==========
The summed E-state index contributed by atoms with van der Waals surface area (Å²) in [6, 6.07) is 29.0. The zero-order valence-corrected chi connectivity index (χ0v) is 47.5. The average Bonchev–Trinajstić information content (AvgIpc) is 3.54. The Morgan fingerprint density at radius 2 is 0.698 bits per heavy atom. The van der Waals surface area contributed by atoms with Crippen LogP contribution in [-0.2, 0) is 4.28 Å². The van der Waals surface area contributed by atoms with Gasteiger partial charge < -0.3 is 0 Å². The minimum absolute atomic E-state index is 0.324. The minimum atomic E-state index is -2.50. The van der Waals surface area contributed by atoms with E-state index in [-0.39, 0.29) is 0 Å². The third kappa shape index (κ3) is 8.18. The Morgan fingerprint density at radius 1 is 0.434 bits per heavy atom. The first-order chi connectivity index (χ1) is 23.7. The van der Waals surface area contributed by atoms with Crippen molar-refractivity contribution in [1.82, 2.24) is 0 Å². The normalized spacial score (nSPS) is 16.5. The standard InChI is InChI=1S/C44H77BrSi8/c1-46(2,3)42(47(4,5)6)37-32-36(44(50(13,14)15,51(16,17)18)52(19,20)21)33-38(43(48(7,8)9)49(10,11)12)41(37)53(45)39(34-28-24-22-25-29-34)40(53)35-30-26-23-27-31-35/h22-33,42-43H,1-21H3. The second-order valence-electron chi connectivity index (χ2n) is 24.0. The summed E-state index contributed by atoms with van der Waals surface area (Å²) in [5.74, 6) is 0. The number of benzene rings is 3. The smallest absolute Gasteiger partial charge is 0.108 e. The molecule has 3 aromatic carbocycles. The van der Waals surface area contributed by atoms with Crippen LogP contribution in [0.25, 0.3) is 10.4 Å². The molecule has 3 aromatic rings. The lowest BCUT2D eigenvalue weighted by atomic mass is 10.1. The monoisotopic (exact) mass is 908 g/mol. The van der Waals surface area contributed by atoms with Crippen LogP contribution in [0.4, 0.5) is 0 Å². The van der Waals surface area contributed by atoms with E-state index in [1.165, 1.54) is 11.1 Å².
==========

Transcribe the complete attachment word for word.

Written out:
The summed E-state index contributed by atoms with van der Waals surface area (Å²) in [6, 6.07) is 29.0. The zero-order valence-corrected chi connectivity index (χ0v) is 47.5. The average Bonchev–Trinajstić information content (AvgIpc) is 3.54. The Morgan fingerprint density at radius 2 is 0.698 bits per heavy atom. The van der Waals surface area contributed by atoms with Crippen LogP contribution in [-0.2, 0) is 4.28 Å². The van der Waals surface area contributed by atoms with Gasteiger partial charge < -0.3 is 0 Å². The minimum absolute atomic E-state index is 0.324. The minimum atomic E-state index is -2.50. The van der Waals surface area contributed by atoms with E-state index in [-0.39, 0.29) is 0 Å². The third kappa shape index (κ3) is 8.18. The Morgan fingerprint density at radius 1 is 0.434 bits per heavy atom. The first-order chi connectivity index (χ1) is 23.7. The van der Waals surface area contributed by atoms with Crippen molar-refractivity contribution in [1.82, 2.24) is 0 Å². The normalized spacial score (nSPS) is 16.5. The standard InChI is InChI=1S/C44H77BrSi8/c1-46(2,3)42(47(4,5)6)37-32-36(44(50(13,14)15,51(16,17)18)52(19,20)21)33-38(43(48(7,8)9)49(10,11)12)41(37)53(45)39(34-28-24-22-25-29-34)40(53)35-30-26-23-27-31-35/h22-33,42-43H,1-21H3. The second-order valence-electron chi connectivity index (χ2n) is 24.0. The summed E-state index contributed by atoms with van der Waals surface area (Å²) in [5.74, 6) is 0. The number of benzene rings is 3. The smallest absolute Gasteiger partial charge is 0.108 e. The molecule has 3 aromatic carbocycles. The van der Waals surface area contributed by atoms with Crippen LogP contribution in [0.25, 0.3) is 10.4 Å². The molecule has 3 aromatic rings. The lowest BCUT2D eigenvalue weighted by atomic mass is 10.1. The monoisotopic (exact) mass is 908 g/mol. The van der Waals surface area contributed by atoms with Crippen LogP contribution in [0.4, 0.5) is 0 Å². The van der Waals surface area contributed by atoms with E-state index in [1.165, 1.54) is 11.1 Å².